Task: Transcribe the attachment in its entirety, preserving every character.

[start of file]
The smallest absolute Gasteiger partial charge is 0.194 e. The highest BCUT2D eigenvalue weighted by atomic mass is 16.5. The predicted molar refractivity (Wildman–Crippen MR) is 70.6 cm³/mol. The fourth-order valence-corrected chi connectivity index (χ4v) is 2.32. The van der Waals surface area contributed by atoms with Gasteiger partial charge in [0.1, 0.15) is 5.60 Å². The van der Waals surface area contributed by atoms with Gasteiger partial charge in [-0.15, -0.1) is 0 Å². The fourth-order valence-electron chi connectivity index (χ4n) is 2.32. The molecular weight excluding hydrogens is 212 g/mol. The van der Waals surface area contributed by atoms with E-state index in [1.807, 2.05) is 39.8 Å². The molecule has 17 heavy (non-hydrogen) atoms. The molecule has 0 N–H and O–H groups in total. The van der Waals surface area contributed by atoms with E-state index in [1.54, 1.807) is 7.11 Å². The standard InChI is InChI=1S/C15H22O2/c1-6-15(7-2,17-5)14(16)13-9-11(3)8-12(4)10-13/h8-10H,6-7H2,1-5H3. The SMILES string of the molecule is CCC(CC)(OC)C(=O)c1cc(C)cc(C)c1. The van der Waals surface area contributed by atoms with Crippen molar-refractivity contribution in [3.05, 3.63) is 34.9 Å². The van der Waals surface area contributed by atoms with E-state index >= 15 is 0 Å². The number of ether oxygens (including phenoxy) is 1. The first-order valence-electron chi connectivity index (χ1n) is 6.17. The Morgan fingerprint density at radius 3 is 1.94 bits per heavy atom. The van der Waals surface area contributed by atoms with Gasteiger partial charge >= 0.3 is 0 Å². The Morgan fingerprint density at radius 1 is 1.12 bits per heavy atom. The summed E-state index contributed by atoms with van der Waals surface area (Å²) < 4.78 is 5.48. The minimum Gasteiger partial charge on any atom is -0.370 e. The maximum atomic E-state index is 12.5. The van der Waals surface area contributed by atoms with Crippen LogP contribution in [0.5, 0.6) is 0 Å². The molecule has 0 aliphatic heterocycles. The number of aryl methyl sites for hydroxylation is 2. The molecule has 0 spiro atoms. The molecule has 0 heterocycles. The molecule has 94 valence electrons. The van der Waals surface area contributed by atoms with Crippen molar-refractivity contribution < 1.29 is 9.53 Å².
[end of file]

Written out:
The smallest absolute Gasteiger partial charge is 0.194 e. The highest BCUT2D eigenvalue weighted by atomic mass is 16.5. The predicted molar refractivity (Wildman–Crippen MR) is 70.6 cm³/mol. The fourth-order valence-corrected chi connectivity index (χ4v) is 2.32. The van der Waals surface area contributed by atoms with Gasteiger partial charge in [0.1, 0.15) is 5.60 Å². The van der Waals surface area contributed by atoms with Gasteiger partial charge in [-0.15, -0.1) is 0 Å². The fourth-order valence-electron chi connectivity index (χ4n) is 2.32. The molecular weight excluding hydrogens is 212 g/mol. The van der Waals surface area contributed by atoms with E-state index in [1.807, 2.05) is 39.8 Å². The molecule has 17 heavy (non-hydrogen) atoms. The molecule has 0 N–H and O–H groups in total. The van der Waals surface area contributed by atoms with E-state index in [1.54, 1.807) is 7.11 Å². The standard InChI is InChI=1S/C15H22O2/c1-6-15(7-2,17-5)14(16)13-9-11(3)8-12(4)10-13/h8-10H,6-7H2,1-5H3. The SMILES string of the molecule is CCC(CC)(OC)C(=O)c1cc(C)cc(C)c1. The van der Waals surface area contributed by atoms with Crippen molar-refractivity contribution in [3.05, 3.63) is 34.9 Å². The van der Waals surface area contributed by atoms with E-state index >= 15 is 0 Å². The number of ether oxygens (including phenoxy) is 1. The first-order valence-electron chi connectivity index (χ1n) is 6.17. The Morgan fingerprint density at radius 3 is 1.94 bits per heavy atom. The van der Waals surface area contributed by atoms with Gasteiger partial charge >= 0.3 is 0 Å². The Morgan fingerprint density at radius 1 is 1.12 bits per heavy atom. The summed E-state index contributed by atoms with van der Waals surface area (Å²) < 4.78 is 5.48. The minimum Gasteiger partial charge on any atom is -0.370 e. The maximum atomic E-state index is 12.5. The van der Waals surface area contributed by atoms with Crippen LogP contribution in [0.5, 0.6) is 0 Å². The molecule has 0 aliphatic heterocycles. The number of aryl methyl sites for hydroxylation is 2. The molecule has 0 spiro atoms. The molecule has 0 heterocycles. The molecule has 94 valence electrons. The van der Waals surface area contributed by atoms with Crippen molar-refractivity contribution < 1.29 is 9.53 Å².